Women that work for or follow Trumpy with enthusiasm are agreeing with his anti-women in power ideology. Sadly, for them, they are fine with allowing the men around them to lead the way and to do whatever those men direct them to do. Even lie for them like Sarah Huckabee-Sanders, Trumpy’s press secretary at the moment.

Of course, as a woman, I am quite concerned by these tactics and with the disregard we women are being treated with around the globe. Women are literally threatening men of power, and some will lose their lives over it in some countries. We must all stand together to fight this sexism and stop the hate. 

I wanted to post this tonight because of the article in the Atlantic. We get so riveted on the headlines of the day that we forget to watch for things we should also know and understand. By creating “big” headlines opposition directs us away from the important underlying issues and situations. We must keep our eyes and ears fully open; to know all we are up against in this fucked up world right now. My dream is to leave this world a little bit better than when I entered it…one word at a time if it takes that. 

What did you do to celebrate yourself today? 

Peace & Kindness ~ MB 

Modern day John the Baptist, where are you?

I really liked this blog, and it’s theme/idea. “The effect that a conscience-driven person has on society is immeasurable.”

Smart City Perth

Why, in such a modern technological world are we still riddled with political and religious fervour?

Mankind is bent on the few controlling the masses and no political or religious entity is immune to its intoxicating grip.

While religion likes to consider John the Baptist as their own and the militant atheist disregards the supposed mad man in the desert, John the Baptist walked to the beat of a different drum.

In a time where the political and religious power were carving up lands, holding on to positions of privilege and controlling the masses, John the Baptist starts a movement in the desert.

The politicians and the religious establishment dismissed him as a non threat, with no land or political sway, UNTIL?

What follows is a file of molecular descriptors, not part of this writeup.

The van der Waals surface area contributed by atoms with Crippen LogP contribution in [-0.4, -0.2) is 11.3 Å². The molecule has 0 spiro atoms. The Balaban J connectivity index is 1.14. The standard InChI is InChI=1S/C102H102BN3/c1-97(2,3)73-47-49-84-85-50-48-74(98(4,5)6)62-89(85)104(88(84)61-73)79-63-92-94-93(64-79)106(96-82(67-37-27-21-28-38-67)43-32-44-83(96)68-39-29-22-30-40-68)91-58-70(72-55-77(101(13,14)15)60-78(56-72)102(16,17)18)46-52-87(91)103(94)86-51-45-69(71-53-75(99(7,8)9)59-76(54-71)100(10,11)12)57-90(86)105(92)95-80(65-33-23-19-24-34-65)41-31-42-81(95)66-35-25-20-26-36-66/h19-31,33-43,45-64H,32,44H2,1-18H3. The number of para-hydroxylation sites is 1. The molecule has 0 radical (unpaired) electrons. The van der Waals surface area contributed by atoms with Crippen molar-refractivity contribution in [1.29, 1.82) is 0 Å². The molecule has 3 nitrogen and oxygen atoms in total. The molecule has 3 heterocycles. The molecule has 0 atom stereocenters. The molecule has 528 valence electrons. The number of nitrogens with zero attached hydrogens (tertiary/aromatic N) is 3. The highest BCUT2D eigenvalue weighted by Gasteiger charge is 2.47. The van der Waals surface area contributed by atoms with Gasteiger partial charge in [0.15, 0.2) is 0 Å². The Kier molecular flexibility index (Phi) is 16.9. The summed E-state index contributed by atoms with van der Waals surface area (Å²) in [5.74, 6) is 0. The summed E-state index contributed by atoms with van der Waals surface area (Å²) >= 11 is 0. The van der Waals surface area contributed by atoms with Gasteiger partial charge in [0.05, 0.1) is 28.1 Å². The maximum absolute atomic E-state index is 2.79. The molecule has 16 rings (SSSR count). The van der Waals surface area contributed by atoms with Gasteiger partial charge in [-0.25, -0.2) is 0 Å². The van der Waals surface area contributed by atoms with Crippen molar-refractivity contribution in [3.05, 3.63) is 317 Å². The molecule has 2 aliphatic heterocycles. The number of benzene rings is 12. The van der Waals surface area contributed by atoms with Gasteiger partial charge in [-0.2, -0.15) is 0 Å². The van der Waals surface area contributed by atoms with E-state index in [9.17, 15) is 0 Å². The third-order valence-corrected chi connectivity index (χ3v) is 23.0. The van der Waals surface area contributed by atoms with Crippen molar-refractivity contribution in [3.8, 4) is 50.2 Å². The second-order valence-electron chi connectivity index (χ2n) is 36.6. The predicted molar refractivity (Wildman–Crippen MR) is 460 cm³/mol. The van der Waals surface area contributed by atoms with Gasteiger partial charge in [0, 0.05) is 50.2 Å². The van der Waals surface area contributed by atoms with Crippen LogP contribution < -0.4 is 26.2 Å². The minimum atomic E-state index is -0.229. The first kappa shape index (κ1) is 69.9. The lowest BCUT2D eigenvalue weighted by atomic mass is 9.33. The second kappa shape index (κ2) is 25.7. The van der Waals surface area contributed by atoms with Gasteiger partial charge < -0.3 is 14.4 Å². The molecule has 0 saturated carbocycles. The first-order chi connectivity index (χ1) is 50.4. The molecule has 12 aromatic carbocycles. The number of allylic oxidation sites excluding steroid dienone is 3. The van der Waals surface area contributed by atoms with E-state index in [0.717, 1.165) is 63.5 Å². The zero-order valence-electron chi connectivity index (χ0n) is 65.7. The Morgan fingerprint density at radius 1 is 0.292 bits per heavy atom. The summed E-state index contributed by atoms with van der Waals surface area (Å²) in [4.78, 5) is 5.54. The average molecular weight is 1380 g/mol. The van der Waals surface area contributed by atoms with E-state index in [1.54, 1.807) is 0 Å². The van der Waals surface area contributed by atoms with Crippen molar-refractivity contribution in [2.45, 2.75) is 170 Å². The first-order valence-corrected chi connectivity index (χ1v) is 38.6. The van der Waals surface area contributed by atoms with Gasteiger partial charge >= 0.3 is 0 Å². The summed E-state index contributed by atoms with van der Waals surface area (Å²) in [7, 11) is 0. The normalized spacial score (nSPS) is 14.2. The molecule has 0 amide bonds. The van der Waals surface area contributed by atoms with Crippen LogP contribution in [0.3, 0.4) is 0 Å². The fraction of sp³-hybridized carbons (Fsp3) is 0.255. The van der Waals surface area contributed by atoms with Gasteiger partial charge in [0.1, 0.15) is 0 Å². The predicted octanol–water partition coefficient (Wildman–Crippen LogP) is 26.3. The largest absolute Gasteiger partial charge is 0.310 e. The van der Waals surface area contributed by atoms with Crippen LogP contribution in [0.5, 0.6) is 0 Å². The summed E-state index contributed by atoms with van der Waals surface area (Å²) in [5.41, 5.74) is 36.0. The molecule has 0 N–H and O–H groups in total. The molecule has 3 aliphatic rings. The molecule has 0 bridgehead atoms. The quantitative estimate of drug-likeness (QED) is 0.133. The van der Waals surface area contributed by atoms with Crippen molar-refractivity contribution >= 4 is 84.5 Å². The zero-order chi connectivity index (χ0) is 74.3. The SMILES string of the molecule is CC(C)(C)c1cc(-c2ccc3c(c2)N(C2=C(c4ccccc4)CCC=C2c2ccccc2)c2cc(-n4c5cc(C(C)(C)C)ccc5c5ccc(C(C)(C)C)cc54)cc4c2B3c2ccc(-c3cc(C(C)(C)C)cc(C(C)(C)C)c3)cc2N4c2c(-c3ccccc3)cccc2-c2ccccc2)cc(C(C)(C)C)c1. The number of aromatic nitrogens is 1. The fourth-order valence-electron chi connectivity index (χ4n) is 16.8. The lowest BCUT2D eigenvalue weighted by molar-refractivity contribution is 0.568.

You and I as world citizens are free to be open, to share what we believe, especially in the western culture which many consider to be the free…

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A Real President’s Last Flight

On November 30, 2018 at 10:10 George H.W. Bush, our 41st President, went to be with his beloved wife Barbara and the 3 yr old daughter they lost to leukemia, in his heaven. 

Bush 41 was one of only 2 Republican candidates that I ever voted for to be President of the United States of America; the first was Reagan.  Yes, in my youth I was more Republican leaning. I didn’t know any better and I was raised very strictly by a very Republican father, plus add my military bearings and viola! I voted Republican for those two presidents. Then I started to pay more attention to policy, economics, legislation and how government operated. My thoughts on these things changed with time, evolving always.

#41 got thrown a good amount of adversity during his 4 year tenure as President. He was a soft sort of man, kind and gentle, but quite determined to do what was right for our country. Unlike the current person who holds the office now (won’t even mention his name out of respect for #41). Bush conducted himself with the utmost of dignity and respect to our country.

He was a WWII naval fighter pilot who flew 58 combat missions and was shot down by the Japanese and rescued after 4 hours in the water. He served as VP to Reagan for 8 years, as a Congressman, as an ambassador, CIA chief, and diplomat, among other positions. He served the USA his whole life, from the age of 18, honorably and with the highest of dignity. He came from a privileged family, born into money, but he chose a life of service. I respect him for that and I thank him.  I may not have always agreed with his policies or his decisions, but I know he made them in the name of what was best for America at the time and not what was best for him or his family. He was a REAL president.

I remember when the Berlin Wall came down. I was fishing out in western Massachusetts with an old friend and had brought along my radio to listen to the event. I knew it was a HUGE thing that was happening; the end of the Cold War, during which I had served. The tearing down of that wall represented freedom from the cruel oppression and separation that it had come to symbolize for so long. I remember the shivers that went down my spine that day as the crowds yelled “Tear Down That Wall!!!” over and over and the sledge hammers pounded away until the wall fell in ruins. Germany was reunited. The Soviet Union was done. We won the Cold War, without firing a shot.

I’ve been watching the reflections on #41’s life and his legacy. Even though he was a 1 term president, he proved that even 1 man with 1 term can make a difference in the world. His body now is laying in-state in the Capital Rotunda in Washington DC where the public is invited to pay their respects. Wednesday, Dec. 5, 2018 has been declared a National Day of Mourning, and is the day of his funeral in DC.  Then he will be taken back to Houston, where his family and close friends will say good-bye before burying him next to his wife, Barbara.